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Adidas Says Long-term Partnerships Key to Global Sourcing Model

Global sourcing can no doubt be challenging for the multitude of aspects that must be considered, but athletic wear retailer Adidas said the key to a successful sourcing model is long-term partnerships.

In a story on its website titled, “The Dilemma of Sourcing Globally,” Adidas—which outsources nearly 100 percent of its production to global suppliers—said the way to address the challenges of determining where to source is by collaborating with strategic suppliers.

John McNamara, Adidas Group senior vice president for sourcing said, “Our sourcing strategy embodies the very spirit this company is built upon: only the best for the athletes. We do not simply buy products from our suppliers, but we instead have built outstanding, long-term partnerships with them which ultimately allow us to develop and bring the best-performing product to market.”

Adidas’ Global Operations department, specifically sourcing, looks into a potential sourcing locale’s infrastructure, innovation, competitive price structures and political stability before deciding where to source, and works in collaboration with its Social and Environmental Affairs department. Though the company spreads its sourcing over multiple countries, 80 percent of its global production comes from strategic suppliers.

Instead of chasing the cheapest price and changing suppliers to suit, Adidas said it focuses on developing relationships with its long-term partners, some of which have been in place for more than a decade, and which are also disclosed on its global supplier list in an effort to promote transparency. And according to Adidas, not even rising labor costs have sent the company running from established suppliers. Wages have gone up 45 percent in Vietnam over the 2011 to 2013 period, and 54 percent in Indonesia, and the company hasn’t balked.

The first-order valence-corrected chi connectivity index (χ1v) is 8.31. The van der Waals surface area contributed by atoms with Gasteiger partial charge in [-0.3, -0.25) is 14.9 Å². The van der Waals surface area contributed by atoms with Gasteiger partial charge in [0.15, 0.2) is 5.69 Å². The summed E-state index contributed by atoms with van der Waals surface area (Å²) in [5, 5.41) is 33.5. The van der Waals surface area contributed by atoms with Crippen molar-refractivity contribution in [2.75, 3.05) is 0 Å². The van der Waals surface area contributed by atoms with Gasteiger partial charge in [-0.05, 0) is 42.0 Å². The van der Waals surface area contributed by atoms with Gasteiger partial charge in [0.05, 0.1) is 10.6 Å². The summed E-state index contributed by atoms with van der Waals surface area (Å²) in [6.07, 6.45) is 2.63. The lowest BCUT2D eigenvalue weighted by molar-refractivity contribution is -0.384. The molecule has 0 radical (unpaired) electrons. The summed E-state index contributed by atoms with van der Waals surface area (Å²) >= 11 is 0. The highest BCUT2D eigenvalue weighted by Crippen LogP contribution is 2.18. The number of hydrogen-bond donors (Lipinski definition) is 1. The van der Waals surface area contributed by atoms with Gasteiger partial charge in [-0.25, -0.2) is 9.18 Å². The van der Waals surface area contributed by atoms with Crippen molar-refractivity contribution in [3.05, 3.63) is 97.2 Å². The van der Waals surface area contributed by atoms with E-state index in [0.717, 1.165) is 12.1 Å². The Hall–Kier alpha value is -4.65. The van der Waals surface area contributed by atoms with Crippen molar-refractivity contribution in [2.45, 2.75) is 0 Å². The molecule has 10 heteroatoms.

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“In the long run, it is these long-standing partnerships that carry greater benefits for both parties rather than constantly changing to maximise short-term profits,” the company noted.

And the supplier/brand relationship extends beyond just ordering and purchasing. Adidas has worked to develop programs for suppliers that address productivity, efficiency and quality. The company also places its own personnel at the strategic factories, which allows them to work closely with local personnel to develop the next innovations.

When it comes to compliance, and social and environmental considerations, Adidas said relationships with suppliers are guided by its workplace standards which contain clauses to ensure fair labor practices, wages and safe working conditions. The company performs hundreds of yearly factory visits to review and reevaluate suppliers, and nine relationships with subpar suppliers were terminated last year.

“This is not all we do. We also proactively engage with governments to tackle critical issues such as minimum wages, freedom of association or environmental standards. Ultimately, business can thrive only if the right conditions are in place,” Frank Henke, Adidas Group VP for social and environmental affairs.

Adidas said effectively managing its supply chain is a work in progress, and that to maintaining a balance between shareholder expectations, economic success and social and environmental advancement, there remains much to do—but the long-term relationships are the right way to achieve that balance.

“If you want to successfully cater for that demand as a top player in the industry you have to be fast and efficient, you need to minimise your sourcing risks and you have to partner with the best possible suppliers you can find, no matter where,” the company noted.